Category: Eco-Spirituality

This is Living

This is Living

The air temperature suddenly drops. I wonder if there is a thunderstorm approaching. The canopy of greens makes it impossible for me to see the sky. The stereo of rushing water in riffles downstream and in a small rapid upstream make it impossible to hear anything else. Dapples of sunlight are still creating light diamonds on the 60 degree water…I’m gonna wade more.

The hike to my entry point was graced with a elk cow, standing alone in the green forest. She guarded the gateway, the threshold, into that other realm of rocks, water, ferns, trees, and trout.

As I wade, memories of a recent casting lesson from a favorite mentor at LRO seem to click in and suddenly my casts are smooth, the fly floats and gently kisses the surface and multiple times my rod bends as wild trout teach me the arts of balance and patience. Their multi-colored bodies glisten in the creek water as they come close and then flip off the barbless hook. Better than having to handle them to remove the hook and release them. We find an agreeable way to be together…my teachers in trout form.

Because of the easy creek slope, I find myself wading without having to exit around rapids. The water level is perfect: low enough to make it safe in deeper areas but high enough to provide great habitat for trout. Fly fishing opens me to flow—of water, line, breath. It turns me inside out and brings out the profound calm of my deep, inner water and gives healing in ways nothing else has…except maybe scuba.

Nearly four hours pass and I still wade upstream. The only word that comes close to describing the experience is magic. But wait…was that thunder? I can’t tell but decide to exit the creek and see if I can glimpse the sky. I move closer to the meadow and there are some dark gray clouds in the distance. I decide to head back up the trail, toward my car just in case. 

About a quarter mile from my exit point, I find another beautiful area that begs for a dry fly. I climb down the rocky bank and toss a fly and sure enough, a beautiful rainbow trout finds me whispering words of gratitude as I gently remove the hook that is barely even engaged with the fish. I wade up and up and up more. I lose track of time but notice the sun is no longer visible. I pay closer attention to sounds…is that thunder again?

I remain in a state of Oneness and bliss as I continue to wade and cast. I munch on dark chocolate, cheese, and almonds. I stop and filter water to drink. And then continue wading, celebrating beauty.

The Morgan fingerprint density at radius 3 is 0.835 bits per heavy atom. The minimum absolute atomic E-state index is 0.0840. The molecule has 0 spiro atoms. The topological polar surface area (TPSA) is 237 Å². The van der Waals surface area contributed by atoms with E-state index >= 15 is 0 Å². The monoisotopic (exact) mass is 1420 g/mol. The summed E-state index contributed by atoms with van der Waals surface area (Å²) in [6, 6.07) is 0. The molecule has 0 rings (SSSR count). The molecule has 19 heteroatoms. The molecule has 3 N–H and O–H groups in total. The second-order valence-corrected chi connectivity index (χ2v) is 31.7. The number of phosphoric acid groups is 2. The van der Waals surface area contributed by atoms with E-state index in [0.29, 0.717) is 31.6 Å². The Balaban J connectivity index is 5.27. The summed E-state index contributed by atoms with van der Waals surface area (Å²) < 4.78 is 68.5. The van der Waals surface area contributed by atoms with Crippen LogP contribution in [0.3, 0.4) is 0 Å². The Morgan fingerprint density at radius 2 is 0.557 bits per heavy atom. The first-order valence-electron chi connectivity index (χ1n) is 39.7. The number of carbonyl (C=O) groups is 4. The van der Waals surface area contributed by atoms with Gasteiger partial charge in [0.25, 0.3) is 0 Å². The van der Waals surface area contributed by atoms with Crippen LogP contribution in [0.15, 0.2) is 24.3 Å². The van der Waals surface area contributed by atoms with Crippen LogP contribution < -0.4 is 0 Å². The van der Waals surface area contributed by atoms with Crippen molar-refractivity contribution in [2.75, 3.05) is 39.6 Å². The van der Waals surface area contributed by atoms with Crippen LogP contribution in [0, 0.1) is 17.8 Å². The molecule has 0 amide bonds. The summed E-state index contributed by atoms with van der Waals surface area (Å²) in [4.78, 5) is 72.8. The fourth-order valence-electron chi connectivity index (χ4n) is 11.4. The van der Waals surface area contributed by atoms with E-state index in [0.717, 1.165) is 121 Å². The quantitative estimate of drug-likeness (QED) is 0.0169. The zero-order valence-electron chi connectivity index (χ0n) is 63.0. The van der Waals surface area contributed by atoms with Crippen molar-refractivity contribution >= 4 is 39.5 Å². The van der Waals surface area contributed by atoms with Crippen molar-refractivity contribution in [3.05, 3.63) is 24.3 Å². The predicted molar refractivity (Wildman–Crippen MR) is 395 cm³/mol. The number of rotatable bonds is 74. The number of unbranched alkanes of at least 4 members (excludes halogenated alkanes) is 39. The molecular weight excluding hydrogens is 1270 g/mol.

The exit point comes and goes, I continue on, but the fish have disappeared. I think it might be time to go, they are urging me back to my car. And then…BOOM! Yes, it’s time.

I reel in the line and stow the fly. Backtracking to an easy egress point doesn’t take long and then I’m only a quarter mile above my car.

As I emerge from the cover of woods, dark clouds are mixing with white, puffy clouds. I set a steady pace across the meadow and breakdown the gear within minutes. By the time I drive past the overlook, rain is blanketing the next ridge over and skies are dark.

Deep calm envelopes me still. The trout do this to me…they demand I find my deep center. The rocks demand I be grounded. The water demands I stay alert. Words escape me now, hours later, as I try to express how I feel…still embraced in the flow, still in that place of calm, deep water within the depths of my being. A wood thrush is in the woods, just outside my home. The flute-like, sweet song makes me smile.

Oh, yes. I love experiencing a life where there is no need to escape for a vacation. This is living. This is bliss.

Fun on the Fly

Fun on the Fly

As twilight descends, yellow mayflies swarm around me. They had been hatching throughout the 5 mile walk/wade, but just as light fades the little faery-like beings begin to swarm.

Recently, I decided to combine my daily walk with fly fishing. I’ve always been a morning hiker, cycler or whatever outdoor urge calls, but lately I’ve been drawn to twilight, that mysterious threshold between light and dark, where the mystery of the creek is experienced.

The air temperature is 72 when I start walking. Unencumbered by wading pants (but wearing hiking pants), the hike is so much more pleasant. When I first step into the 60 degree water after walking 25 minutes, it feels magnificent. Fish are jumping…no, leaping out of the creek. Insects are falling from limbs and emerging out of the water. And so it goes for the entire three hours.

At one pool, a big brown trout leaps after my fly and makes me squeal. I know she’s probably still laughing her trout laugh. A little farther on, a trout leaps. I cast to the trout and it grabs the fly and spits it out before I can even react. But how much fun! Serious fun.

It’s challenging to describe the peaceful spirit that hovers over the forest and creek as the day begins to end. Light is warm and inviting. Cool air caresses my face with tenderness. Everything seems to exist in a deep harmony. 

As I stand at the shallow edge of a deep hole, I feel the energy of water as it chills my feet and lower legs. Wet wading…the absolute best way to fly fish because the connection to the fish and forest deepens for me with no separation between my body and the body of water.

Nearly everyone else is home eating dinner or tending to kids or whatever. I find profound balance comes from this quiet time, with hardly anyone else around…well, except for the trout and insects.